If desired, any excess protrusion of body portion 30 projecting outwardly of exposed surface 92 may be cut off after mounting of nut 12 on shaft 20. Alternately, as is shown in FIG. 6, first end 22 of shaft 20 may be provided with a mounting structure such as ring 35 to permit mounting of objects thereto. This mounting structure may take the form of ring 35 or such other such structures such as hooks, eyes, prongs, etc., all as is known in the art. Again, this mounting structure, such as ring 35, is formed integrally with shaft 20, cross-piece 70 and hinge structure 80.
A third exemplary embodiment of the present invention is shown in FIGS. 7 and 8. This third embodiment is similar to the construction of the first and second embodiments shown in FIGS. 1-6, with several notable exceptions. First, it maybe seen in FIGS. 7 and 8 that fastener 110 has a shaft 120 with a body portion 130 formed in a rectangular cross-section which, in this instance, is square shaped. Likewise, neck portion 140 which extends longitudinally of body portion 130 at shoulder 150 has a rectangular cross-section and terminates at end 124 to which cross-piece 170 is pivotally attached. Due to the rectangular cross-section of shaft 120, the engagement means for nut 112 cannot be circular threads so that, instead, a plurality of rib-like teeth 126 extend completely along the longitudinal length of body portion 130 and neck portion 140 to mate with corresponding ratchet-teeth 114 in the interior of nut 112. To this end, nut 112 has a hole 116 sized slightly larger than the cross-section of body portion 130 so that nut 112 may slidably engage shaft 120 along its length.
Cross-piece 170 is again pivotally secured by a hinge structure 180 but, as is shown in FIG. 8, hinge structure 180 is a "living hinge" configuration as is known in the art. This configuration is to provide a strong hinge connection while avoiding fatigue that my occur as cross-piece 170 is pivoted. Further, as is shown in FIGS. 7 and 8, neck portion 140 has a smaller cross-sectional dimension than 50% of the cross-sectional dimension of body portion 130 so that recess 160, as again defined by the distance between flat face 142 of neck portion 140 and imaginary surface S', is greater than one-half of the cross-sectional dimension of body portion 130. This is permitted in this third embodiment since ratchet-teeth 114 will still lock onto teeth 126 on neck portion 140 due to the fact that the width of neck portion 140 has not been diminished. That is, where nut 112 is positioned on neck portion 140, it will still not disengage and thus securely fasten shaft 120. This increase in size of recess 160 permits easier nesting of arm portion 172 of cross-piece 170 in recess 160, as shown in phantom.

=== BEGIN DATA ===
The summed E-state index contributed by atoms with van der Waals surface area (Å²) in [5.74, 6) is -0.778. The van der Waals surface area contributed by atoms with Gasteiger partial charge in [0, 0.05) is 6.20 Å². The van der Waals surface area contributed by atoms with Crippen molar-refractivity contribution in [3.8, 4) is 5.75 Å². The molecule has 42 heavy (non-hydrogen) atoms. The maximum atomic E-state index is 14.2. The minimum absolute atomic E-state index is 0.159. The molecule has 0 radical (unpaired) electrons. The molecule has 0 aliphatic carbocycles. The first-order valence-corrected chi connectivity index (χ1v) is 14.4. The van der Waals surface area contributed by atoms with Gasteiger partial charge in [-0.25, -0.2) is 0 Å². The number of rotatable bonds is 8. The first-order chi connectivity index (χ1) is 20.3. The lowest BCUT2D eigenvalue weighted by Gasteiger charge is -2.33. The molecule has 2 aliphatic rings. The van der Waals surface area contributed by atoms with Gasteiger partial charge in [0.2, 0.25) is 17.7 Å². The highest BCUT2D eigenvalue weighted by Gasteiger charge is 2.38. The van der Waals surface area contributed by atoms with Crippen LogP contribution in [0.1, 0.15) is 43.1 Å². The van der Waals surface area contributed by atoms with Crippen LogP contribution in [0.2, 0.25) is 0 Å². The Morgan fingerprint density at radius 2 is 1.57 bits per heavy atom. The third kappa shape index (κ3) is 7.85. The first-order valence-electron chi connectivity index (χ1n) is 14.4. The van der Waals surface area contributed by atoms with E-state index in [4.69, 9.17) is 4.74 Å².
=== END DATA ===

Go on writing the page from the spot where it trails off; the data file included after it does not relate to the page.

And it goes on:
Accordingly, the present invention has been described with some degree of particularity directed to the preferred embodiment of the present invention. It should be appreciated, though, that the present invention is defined by the following claims construed in light of the prior art so that modifications or changes may be made to the preferred embodiment of the present invention without departing from the inventive concepts contained herein.
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|Clasificación de EE.UU.||411/340, 411/342|
|Clasificación internacional||F16B35/06, F16B13/08, F16B35/00, E04F13/08, F16B21/00, F16B35/04, F16B33/00|
|Clasificación cooperativa||F16B21/00, F16B33/006, F16B35/00, F16B13/0808, E04F13/0832|
|Clasificación europea||F16B35/00, F16B21/00, E04F13/08B3, F16B33/00C|
|13 Ene 1997||FPAY||Fee payment|
Year of fee payment: 4
|26 Ene 2001||FPAY||Fee payment|
Year of fee payment: 8
|26 Ene 2001||SULP||Surcharge for late payment|
Year of fee payment: 7
|6 Feb 2001||REMI||Maintenance fee reminder mailed|
|13 Ene 2005||FPAY||Fee payment|
Year of fee payment: 12